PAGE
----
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Aston Lawyer
Aston Lawyer, Property Solicitor
Category: UK Property Law
Satisfied Customers: 10491
Experience:  LLB(HONS) 23 years of experience in dealing with Conveyancing and Property Law
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I have a line in my (rather outdated) lease on a flat that

Customer Question

I have a line in my (rather outdated) lease on a flat that says:

"To use and occupy the flat solely and exclusively as a self contained residential flat in one occupation only"

Does that mean I cannot let out the flat to 3 or more sharers? In planning law there is a distinction since 2010 between C3 (essentially family) and C4 (sharers = house in multiple occupation). Under planning the flat is C4, but I wonder if the "one occupation only" means the same as "no multiple households" or "no C4 HMO" for law relating to the leasehold.
Submitted: 4 years ago.
Category: UK Property Law
Expert:  Aston Lawyer replied 4 years ago.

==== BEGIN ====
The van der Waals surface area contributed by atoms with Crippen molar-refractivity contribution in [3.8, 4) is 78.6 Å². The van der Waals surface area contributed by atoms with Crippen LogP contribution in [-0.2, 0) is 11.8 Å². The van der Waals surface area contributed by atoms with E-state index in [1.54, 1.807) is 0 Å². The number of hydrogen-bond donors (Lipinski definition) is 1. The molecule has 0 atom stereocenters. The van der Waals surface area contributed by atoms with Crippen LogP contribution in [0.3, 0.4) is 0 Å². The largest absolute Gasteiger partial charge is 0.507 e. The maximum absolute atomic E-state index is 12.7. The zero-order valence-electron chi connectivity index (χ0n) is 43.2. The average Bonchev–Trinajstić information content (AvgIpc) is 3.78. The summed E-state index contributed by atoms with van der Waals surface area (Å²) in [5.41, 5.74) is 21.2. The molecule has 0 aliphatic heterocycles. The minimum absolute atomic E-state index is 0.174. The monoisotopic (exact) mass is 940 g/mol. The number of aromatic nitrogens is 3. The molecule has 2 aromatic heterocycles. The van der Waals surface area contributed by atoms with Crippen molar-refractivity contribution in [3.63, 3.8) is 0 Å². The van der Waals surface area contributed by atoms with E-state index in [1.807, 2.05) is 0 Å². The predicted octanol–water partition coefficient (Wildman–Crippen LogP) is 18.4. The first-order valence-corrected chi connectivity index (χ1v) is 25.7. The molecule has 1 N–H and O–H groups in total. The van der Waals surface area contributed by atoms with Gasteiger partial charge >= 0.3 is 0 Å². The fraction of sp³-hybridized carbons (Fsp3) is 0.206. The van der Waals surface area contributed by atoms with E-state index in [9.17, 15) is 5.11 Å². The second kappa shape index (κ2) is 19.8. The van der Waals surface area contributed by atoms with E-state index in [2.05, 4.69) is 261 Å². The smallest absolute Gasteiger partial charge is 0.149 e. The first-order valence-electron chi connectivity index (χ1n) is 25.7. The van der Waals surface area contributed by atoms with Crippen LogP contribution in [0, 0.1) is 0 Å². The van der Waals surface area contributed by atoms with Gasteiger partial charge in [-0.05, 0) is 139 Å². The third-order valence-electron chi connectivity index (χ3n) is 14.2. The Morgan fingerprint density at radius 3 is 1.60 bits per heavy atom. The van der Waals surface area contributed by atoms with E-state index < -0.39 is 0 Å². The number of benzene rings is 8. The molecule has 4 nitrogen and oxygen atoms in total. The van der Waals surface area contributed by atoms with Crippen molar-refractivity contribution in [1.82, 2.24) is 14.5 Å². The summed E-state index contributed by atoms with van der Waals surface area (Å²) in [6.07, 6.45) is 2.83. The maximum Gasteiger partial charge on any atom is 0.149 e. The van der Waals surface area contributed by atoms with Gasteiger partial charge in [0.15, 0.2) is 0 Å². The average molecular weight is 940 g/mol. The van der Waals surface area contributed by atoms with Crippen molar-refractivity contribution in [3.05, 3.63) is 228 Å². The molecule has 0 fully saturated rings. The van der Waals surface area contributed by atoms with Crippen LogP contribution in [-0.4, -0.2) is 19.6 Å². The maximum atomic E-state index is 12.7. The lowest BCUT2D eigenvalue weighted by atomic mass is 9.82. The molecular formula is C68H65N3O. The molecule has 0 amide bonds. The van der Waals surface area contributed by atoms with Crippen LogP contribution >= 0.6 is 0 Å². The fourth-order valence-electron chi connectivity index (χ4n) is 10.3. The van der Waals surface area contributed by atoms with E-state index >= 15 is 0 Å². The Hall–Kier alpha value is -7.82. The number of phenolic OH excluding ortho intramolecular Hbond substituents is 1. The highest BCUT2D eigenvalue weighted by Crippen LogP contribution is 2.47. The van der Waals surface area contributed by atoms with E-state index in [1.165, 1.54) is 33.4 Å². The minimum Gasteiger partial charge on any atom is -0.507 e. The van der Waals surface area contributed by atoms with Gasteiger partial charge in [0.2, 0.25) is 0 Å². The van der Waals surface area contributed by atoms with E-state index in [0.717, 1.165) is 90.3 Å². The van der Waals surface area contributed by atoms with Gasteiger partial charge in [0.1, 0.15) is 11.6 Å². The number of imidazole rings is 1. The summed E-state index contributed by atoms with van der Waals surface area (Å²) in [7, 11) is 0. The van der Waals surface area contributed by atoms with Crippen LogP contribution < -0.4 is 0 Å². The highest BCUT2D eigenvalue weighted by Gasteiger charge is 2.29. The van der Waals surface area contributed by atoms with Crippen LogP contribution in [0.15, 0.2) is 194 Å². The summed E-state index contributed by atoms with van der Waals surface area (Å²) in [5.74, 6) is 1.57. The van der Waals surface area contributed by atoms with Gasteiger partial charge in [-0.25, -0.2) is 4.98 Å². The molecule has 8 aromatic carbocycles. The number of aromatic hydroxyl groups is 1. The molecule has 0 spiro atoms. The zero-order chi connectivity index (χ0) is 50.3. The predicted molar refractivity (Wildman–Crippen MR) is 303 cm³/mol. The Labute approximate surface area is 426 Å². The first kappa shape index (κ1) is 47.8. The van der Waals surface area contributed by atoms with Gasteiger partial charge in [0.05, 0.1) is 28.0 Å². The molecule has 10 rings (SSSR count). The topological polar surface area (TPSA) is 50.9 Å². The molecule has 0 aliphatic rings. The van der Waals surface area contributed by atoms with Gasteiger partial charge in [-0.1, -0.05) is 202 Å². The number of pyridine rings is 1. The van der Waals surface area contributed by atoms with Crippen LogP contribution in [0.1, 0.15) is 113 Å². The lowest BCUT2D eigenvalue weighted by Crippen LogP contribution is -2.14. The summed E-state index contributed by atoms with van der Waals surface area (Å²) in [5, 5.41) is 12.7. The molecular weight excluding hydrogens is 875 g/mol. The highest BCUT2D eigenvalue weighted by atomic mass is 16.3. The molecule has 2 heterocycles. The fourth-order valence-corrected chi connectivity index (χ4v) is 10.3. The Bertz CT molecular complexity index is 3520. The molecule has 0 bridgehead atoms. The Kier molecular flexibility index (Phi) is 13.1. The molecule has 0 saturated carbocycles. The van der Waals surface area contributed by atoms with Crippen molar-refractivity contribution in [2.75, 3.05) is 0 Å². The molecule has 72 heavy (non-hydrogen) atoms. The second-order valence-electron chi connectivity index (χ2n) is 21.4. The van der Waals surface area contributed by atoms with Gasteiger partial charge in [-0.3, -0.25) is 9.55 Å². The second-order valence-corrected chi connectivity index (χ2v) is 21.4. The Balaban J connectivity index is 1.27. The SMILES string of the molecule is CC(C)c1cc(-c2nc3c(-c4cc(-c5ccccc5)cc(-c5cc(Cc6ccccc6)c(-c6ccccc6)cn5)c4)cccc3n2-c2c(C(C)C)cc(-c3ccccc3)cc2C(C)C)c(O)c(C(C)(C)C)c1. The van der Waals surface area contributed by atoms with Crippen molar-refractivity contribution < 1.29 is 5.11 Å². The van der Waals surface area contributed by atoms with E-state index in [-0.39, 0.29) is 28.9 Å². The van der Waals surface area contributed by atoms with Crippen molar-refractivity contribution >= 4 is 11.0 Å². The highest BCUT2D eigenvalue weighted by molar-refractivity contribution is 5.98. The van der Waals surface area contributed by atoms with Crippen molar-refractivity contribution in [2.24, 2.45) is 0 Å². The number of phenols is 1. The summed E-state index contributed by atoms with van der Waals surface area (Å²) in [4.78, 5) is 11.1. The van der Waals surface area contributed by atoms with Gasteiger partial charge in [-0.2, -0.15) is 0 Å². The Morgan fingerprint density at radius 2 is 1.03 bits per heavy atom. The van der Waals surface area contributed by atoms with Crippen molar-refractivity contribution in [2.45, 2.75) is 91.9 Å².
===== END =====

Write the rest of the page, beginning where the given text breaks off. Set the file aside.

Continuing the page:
Hi there,


Thanks for requesting me and for your question.


Most modern Leases will stipulate, if applicable, that the property should only be used for occupation by one family, but the wording in your older Lease means the same thing I'm afraid. ie strictly speaking, you can not rent it out to more than 1 family, and hence letting it out to 2 or 3 individuals would be a breach.


What I advise in these scenarios is that you approach the Freeholder and seek their views on this issue, as they may be willing to grant you consent to let it out to 2/3 people if that is what you really need to happen. Of course, they may well refuse, and if they do, there is nothing you can do to get them to change their mind.


I hope this answers your question, and if so, I would be grateful if you could leave positive feedback.


Kind Regards


Customer: replied 4 years ago.

thanks for that, but I thought that "family" can have quite a wide meaning in law. In this context it could also mean "household" and is not restricted to husband and wife w/ kids, but could mean a group sharing facilities see e.g. (Roberts v Howlett [2002] 1 P. & C.R. 19)


My solicitor thinks the original phrase was to prevent overcrowding, not to restrict to one household.


I can of course approach the FH, but I'd rather sort this out properly so that resale value won't be affected.

Expert:  Aston Lawyer replied 4 years ago.


Hi again,


Thanks for your reply. I would stand by what I said in my original reply. However, a lot of FH's will grant consent (especially if others are renting out to individuals, so rather than perhaps spending a lot of money on Solicitors, you are best just to go straight to the FH).


Kind Regards